A Tennessee mother is arguing that her family’s “personal religious beliefs were violated” because her daughter was expected to learn historical and objective information about Islam as a part of her social studies curriculum in a public school.

The Kingsport Times News reports that Michelle Edmisten attended a school board meeting in Sullivan County on Monday and gloated that her daughter refused to complete Islam-related social studies assignments. She added that the zeros that resulted were “zeroes that we proudly took and we will not compromise.”

Here’s what Edmisten doesn’t seem to understand: Yes, public schools can’t sponsor a religion or promote worship, but students can learn about religion. The school wasn’t adopting Islam; it was just teaching history. The rise of Islam as a major religion had a profound effect on the history of the world. We can’t airbrush that just because so many people in the Religious Right are islamophobic.

The school board reiterated this, saying that Tennessee’s social studies standards require that students be taught about Christianity, Judaism, Buddhism and Hinduism in 6th grade and Islam in 7th grade. Edmisten seems to have a problem with only one of those religions.

In an attempt to explain her reasoning for keeping kids from learning even objective information about Islam, Edmisten offered this gem: “It is time as parents, teachers and administrators we stand up and take back our families, our schools and our country.”

So an attempt to give young people factual information about religion somehow means we’re turning that nation over to something or someone else? And that we have to take it back? 

This is where students should expand their knowledge, not reject it. 

Edmisten’s logic got worse as she continued ranting. 

“I would like to see parents, Christians, veterans, anyone that’s anyone, stand up for this fight,” she said. “How can I, as a Christian, say that I have these values? And I want to instill these values in my daughter, but then say it’s okay, go ahead and do it.”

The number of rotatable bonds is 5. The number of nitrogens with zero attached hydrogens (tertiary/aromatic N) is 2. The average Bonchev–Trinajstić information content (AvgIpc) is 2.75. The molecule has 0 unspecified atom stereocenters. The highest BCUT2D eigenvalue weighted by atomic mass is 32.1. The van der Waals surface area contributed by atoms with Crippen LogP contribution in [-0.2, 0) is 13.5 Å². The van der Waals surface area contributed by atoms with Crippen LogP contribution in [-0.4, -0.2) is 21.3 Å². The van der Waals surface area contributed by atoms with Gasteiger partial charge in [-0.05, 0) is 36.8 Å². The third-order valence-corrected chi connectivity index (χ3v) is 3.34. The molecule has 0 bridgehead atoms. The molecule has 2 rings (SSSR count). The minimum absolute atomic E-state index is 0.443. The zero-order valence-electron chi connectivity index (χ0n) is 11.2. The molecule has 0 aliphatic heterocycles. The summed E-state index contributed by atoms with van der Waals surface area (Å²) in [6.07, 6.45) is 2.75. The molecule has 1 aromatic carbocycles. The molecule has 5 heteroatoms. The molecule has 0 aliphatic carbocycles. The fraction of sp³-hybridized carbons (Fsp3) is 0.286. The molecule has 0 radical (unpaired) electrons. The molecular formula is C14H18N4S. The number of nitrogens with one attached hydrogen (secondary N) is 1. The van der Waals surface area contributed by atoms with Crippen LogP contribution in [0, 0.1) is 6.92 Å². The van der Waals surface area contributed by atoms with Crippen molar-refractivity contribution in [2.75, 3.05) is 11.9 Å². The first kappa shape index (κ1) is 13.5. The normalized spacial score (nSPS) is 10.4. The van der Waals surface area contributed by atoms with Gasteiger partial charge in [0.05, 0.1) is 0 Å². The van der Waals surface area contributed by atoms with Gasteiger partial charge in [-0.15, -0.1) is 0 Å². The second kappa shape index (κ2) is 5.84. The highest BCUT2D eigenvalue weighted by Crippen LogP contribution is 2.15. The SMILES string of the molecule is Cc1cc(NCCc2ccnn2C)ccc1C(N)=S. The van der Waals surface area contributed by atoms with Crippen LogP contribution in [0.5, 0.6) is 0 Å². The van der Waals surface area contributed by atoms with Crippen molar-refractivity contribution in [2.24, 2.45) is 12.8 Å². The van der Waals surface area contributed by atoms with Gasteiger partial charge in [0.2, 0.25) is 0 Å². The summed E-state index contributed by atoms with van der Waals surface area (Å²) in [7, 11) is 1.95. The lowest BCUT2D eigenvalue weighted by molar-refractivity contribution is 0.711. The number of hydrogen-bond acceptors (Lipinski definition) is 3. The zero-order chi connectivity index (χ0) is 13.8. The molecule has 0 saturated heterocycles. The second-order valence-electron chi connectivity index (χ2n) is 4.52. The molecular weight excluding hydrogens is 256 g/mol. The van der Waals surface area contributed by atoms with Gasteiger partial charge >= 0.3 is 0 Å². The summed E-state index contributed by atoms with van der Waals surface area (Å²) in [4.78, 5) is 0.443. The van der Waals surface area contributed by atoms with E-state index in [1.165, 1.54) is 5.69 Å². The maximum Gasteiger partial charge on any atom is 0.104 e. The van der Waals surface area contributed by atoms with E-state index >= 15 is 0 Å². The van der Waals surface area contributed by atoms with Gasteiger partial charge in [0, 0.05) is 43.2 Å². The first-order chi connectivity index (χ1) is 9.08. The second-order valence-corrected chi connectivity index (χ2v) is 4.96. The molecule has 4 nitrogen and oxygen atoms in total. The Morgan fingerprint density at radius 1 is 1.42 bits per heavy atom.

She says “parents” as if there’s no chance her daughter has Muslim classmates. She says “veterans” as if there aren’t Muslim veterans (and war heroes). She hilariously says “anyone that’s anyone” when almost every aspect of her complaint hinges on Religious Right logic. (And, according to the Huffington Post, she was the only parent to speak about this.)

Learning about world religions and how they shaped our history does not “instill” those faiths into anybody. Teachers and textbooks are not missionaries. This type of instruction serves to make you a more educated, reasonable person. Education can break down the barrier of fear. It can help us not be “phobic” of things we couldn’t previously understand.

Many people who don’t share religious values, or even reject faith entirely, still take the time to educate themselves on various religions. They do this because that knowledge gives them the power to better understand the world around them. This helps them not look at their neighbors with suspicion and hold prejudices because of ignorance.

Edmisten is arguing for freedom, of a kind. But it’s not religious freedom she wants for her child. It’s the freedom to be uneducated.   

PS: This sorry incident is yet another example of the way many people these days are twisting the very definition of religious freedom into something that harms others (in this case by fostering ignorance). Americans United wants Hillary Clinton and Donald Trump to answer a question about the meaning of religious freedom during Sunday’s debate. You can help us get this question asked by voting for it here